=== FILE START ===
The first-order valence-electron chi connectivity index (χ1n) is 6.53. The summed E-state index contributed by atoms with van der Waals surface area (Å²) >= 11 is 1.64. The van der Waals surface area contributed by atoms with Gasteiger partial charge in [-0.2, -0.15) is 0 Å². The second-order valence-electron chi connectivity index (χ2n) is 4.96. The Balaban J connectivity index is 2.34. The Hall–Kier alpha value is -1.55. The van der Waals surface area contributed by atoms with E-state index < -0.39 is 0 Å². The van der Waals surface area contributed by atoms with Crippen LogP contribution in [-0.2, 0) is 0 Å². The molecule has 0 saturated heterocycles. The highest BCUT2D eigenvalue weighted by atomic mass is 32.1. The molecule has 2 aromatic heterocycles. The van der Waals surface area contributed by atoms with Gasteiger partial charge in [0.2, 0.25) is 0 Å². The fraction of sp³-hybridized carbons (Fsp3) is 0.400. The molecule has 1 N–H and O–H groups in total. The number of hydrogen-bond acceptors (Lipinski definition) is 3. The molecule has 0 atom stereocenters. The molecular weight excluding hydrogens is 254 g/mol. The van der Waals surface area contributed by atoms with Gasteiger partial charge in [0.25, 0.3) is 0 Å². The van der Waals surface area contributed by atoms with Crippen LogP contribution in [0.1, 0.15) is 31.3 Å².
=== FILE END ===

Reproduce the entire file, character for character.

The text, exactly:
The first-order valence-electron chi connectivity index (χ1n) is 6.53. The summed E-state index contributed by atoms with van der Waals surface area (Å²) >= 11 is 1.64. The van der Waals surface area contributed by atoms with Gasteiger partial charge in [-0.2, -0.15) is 0 Å². The second-order valence-electron chi connectivity index (χ2n) is 4.96. The Balaban J connectivity index is 2.34. The Hall–Kier alpha value is -1.55. The van der Waals surface area contributed by atoms with E-state index < -0.39 is 0 Å². The van der Waals surface area contributed by atoms with Crippen LogP contribution in [-0.2, 0) is 0 Å². The molecule has 0 saturated heterocycles. The highest BCUT2D eigenvalue weighted by atomic mass is 32.1. The molecule has 2 aromatic heterocycles. The van der Waals surface area contributed by atoms with Gasteiger partial charge in [0.2, 0.25) is 0 Å². The fraction of sp³-hybridized carbons (Fsp3) is 0.400. The molecule has 1 N–H and O–H groups in total. The number of hydrogen-bond acceptors (Lipinski definition) is 3. The molecule has 0 atom stereocenters. The molecular weight excluding hydrogens is 254 g/mol. The van der Waals surface area contributed by atoms with Gasteiger partial charge in [0.25, 0.3) is 0 Å². The van der Waals surface area contributed by atoms with Crippen LogP contribution in [0.1, 0.15) is 31.3 Å².